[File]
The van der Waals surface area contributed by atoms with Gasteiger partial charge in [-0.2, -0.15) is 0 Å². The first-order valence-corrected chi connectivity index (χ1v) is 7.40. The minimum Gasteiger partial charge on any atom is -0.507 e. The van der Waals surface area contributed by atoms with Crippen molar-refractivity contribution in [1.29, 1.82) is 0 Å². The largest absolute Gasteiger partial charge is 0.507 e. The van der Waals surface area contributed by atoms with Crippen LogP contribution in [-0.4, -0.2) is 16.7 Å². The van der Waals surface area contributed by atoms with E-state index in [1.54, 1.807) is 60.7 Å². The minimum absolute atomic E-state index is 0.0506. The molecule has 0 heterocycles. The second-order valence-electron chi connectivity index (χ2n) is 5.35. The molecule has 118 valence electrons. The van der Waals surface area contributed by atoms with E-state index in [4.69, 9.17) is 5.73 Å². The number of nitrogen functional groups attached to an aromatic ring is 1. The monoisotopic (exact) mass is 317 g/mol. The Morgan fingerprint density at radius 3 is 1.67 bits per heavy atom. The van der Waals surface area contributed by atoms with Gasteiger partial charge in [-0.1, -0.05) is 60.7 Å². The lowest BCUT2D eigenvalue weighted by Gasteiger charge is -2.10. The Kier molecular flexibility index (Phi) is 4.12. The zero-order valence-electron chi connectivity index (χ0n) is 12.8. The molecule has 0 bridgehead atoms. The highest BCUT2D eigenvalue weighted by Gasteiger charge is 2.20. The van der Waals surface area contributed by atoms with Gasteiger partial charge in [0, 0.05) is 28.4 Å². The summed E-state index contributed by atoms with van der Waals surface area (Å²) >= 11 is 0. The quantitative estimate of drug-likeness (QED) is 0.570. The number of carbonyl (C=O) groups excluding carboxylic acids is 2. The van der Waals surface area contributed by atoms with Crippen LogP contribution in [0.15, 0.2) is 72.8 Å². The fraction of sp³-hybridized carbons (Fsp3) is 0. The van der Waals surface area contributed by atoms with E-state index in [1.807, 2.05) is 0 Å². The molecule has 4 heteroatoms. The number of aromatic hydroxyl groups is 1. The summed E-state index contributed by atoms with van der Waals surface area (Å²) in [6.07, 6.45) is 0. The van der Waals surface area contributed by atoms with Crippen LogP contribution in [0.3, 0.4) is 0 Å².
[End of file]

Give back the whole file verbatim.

The van der Waals surface area contributed by atoms with Gasteiger partial charge in [-0.2, -0.15) is 0 Å². The first-order valence-corrected chi connectivity index (χ1v) is 7.40. The minimum Gasteiger partial charge on any atom is -0.507 e. The van der Waals surface area contributed by atoms with Crippen molar-refractivity contribution in [1.29, 1.82) is 0 Å². The largest absolute Gasteiger partial charge is 0.507 e. The van der Waals surface area contributed by atoms with Crippen LogP contribution in [-0.4, -0.2) is 16.7 Å². The van der Waals surface area contributed by atoms with E-state index in [1.54, 1.807) is 60.7 Å². The minimum absolute atomic E-state index is 0.0506. The molecule has 0 heterocycles. The second-order valence-electron chi connectivity index (χ2n) is 5.35. The molecule has 118 valence electrons. The van der Waals surface area contributed by atoms with E-state index in [4.69, 9.17) is 5.73 Å². The number of nitrogen functional groups attached to an aromatic ring is 1. The monoisotopic (exact) mass is 317 g/mol. The Morgan fingerprint density at radius 3 is 1.67 bits per heavy atom. The van der Waals surface area contributed by atoms with Gasteiger partial charge in [-0.1, -0.05) is 60.7 Å². The lowest BCUT2D eigenvalue weighted by Gasteiger charge is -2.10. The Kier molecular flexibility index (Phi) is 4.12. The zero-order valence-electron chi connectivity index (χ0n) is 12.8. The molecule has 0 bridgehead atoms. The highest BCUT2D eigenvalue weighted by Gasteiger charge is 2.20. The van der Waals surface area contributed by atoms with Gasteiger partial charge in [0, 0.05) is 28.4 Å². The summed E-state index contributed by atoms with van der Waals surface area (Å²) >= 11 is 0. The quantitative estimate of drug-likeness (QED) is 0.570. The number of carbonyl (C=O) groups excluding carboxylic acids is 2. The van der Waals surface area contributed by atoms with Crippen LogP contribution in [0.15, 0.2) is 72.8 Å². The fraction of sp³-hybridized carbons (Fsp3) is 0. The van der Waals surface area contributed by atoms with E-state index in [1.807, 2.05) is 0 Å². The molecule has 4 heteroatoms. The number of aromatic hydroxyl groups is 1. The summed E-state index contributed by atoms with van der Waals surface area (Å²) in [6.07, 6.45) is 0. The van der Waals surface area contributed by atoms with Crippen LogP contribution in [0.3, 0.4) is 0 Å².